Now Known as Chardonnay W(h)ines!
“The very large crowd spread their cloaks on the road, while other cut branches from the trees and strewed them on the road. The crowds preceding him and those following kept crying out and saying: Hosanna to the Son of David, blessed is he who comes in the name of the Lord; hosanna in the highest.” The words of Matthew’s gospel seem to ring a little empty this morning. There are no crowds here, no excitement and enthusiasm, no waving of palm branches to be blessed. It all seems so surreal. How is it that a virus has robbed Christians from celebrating the most holy and sacred time of the year? And quite likely it will be the same on Easter Sunday. These several weeks of no public Masses, no Holy Week liturgies, no Easter due to the COVID-19 virus has made me reflect on how lucky we are to weekly celebrate as a community the mysteries of our faith. It makes me reflect upon the Catholics throughout the world who only have a priest come once a month or even just once a year to celebrate Mass with them. How do they sustain and nurture their faith without weekly celebrating the Eucharist? It is so central to who we are as Catholics! They say that absence makes the heart grow fonder! I can only imagine their hunger. And now we get a taste of what some Catholics throughout the world experience throughout their lives. In the several weeks that you have not been able to receive communion, I pray that the absence indeed has made your heart grow fonder! And when we are able to celebrate public Masses again, I hope that you who come every week, and those who have been away for awhile will fill our church with loud Hosannas!!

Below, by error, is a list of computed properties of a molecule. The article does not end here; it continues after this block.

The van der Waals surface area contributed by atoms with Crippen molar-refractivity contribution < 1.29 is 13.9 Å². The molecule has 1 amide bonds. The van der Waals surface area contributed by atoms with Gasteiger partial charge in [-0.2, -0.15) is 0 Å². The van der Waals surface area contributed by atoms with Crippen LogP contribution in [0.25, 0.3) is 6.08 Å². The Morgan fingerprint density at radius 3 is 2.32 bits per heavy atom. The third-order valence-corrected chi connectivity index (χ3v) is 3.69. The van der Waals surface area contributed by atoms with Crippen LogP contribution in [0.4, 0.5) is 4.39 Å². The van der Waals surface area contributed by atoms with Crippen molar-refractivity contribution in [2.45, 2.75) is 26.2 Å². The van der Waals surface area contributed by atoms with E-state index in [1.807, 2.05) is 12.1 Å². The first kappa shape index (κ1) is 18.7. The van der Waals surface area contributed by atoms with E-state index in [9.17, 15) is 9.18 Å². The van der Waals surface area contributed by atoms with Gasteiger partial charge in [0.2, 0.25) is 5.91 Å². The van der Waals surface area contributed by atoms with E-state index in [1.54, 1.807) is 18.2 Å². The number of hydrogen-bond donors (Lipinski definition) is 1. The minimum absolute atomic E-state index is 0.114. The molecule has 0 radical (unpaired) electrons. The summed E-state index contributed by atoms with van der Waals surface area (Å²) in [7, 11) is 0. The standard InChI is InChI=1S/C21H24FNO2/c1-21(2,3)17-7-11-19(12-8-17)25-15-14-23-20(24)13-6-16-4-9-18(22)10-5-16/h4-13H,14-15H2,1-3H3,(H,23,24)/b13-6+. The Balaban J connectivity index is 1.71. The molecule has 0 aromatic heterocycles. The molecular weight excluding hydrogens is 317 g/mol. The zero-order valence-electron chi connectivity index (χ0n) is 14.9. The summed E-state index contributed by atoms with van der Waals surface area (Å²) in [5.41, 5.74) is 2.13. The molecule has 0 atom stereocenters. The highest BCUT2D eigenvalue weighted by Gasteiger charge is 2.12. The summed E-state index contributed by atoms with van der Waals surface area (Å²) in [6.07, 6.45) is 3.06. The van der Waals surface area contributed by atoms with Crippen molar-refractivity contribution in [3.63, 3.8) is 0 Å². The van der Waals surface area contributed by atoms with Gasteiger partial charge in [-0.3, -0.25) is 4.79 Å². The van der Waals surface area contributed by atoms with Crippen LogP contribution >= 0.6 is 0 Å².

Please be sure to check our website and app for resources to celebrate Holy Week at home. Let us not loose our sense of community…..join us for our livestreamed liturgies. In the meantime, know that Fr. Mark and I keep you in our thoughts and prayers. We miss you!! Have a blessed Holy Week!
On this Fifth Sunday of Lent, we meet dead Lazarus brought back to life. In doing so, perhaps we meet ourselves!! If you haven’t caught my drift yet, I started my last two bulletin articles with the same line after the person we met in that week’s gospel…. “In doing so perhaps we meet ourselves!!” The gospel story two weeks ago of the woman at the well, the gospel last week of the man born blind, and the gospel of today, Lazarus all form the basis of the scrutiny prayers used each week with the elect who are to be baptized at the Easter Vigil. These prayers call not only the elect to see themselves in the character of the particular gospel and what Jesus does for those characters the prayers call us to see ourselves as well. So today, we all called to recognize what is dead in us, and ask Jesus to raise us from our sins so that we might live a new life NOW! Has love grown cold? Have hurts made us bitter and resentful? Have we isolated ourselves, unwilling to forgive? Certainly, Lazarus had human faults and failings. It is important to note in this gospel that Jesus resuscitated Lazarus back to the life in the time he was living. Lazarus got his same body back, he was the age he was when he died, he was the same person, given the chance to live again with the new life and ability to change that which was dead in him. Resurrection on the other hand comes at the end of time, and resurrection is something much more than resuscitation! At the resurrection, we are transformed in to the likeness of the Risen Lord – a completely new body! So, while we are still here on earth, we have the chance to live a happy life in this body if only we let Jesus heal what is dead in us!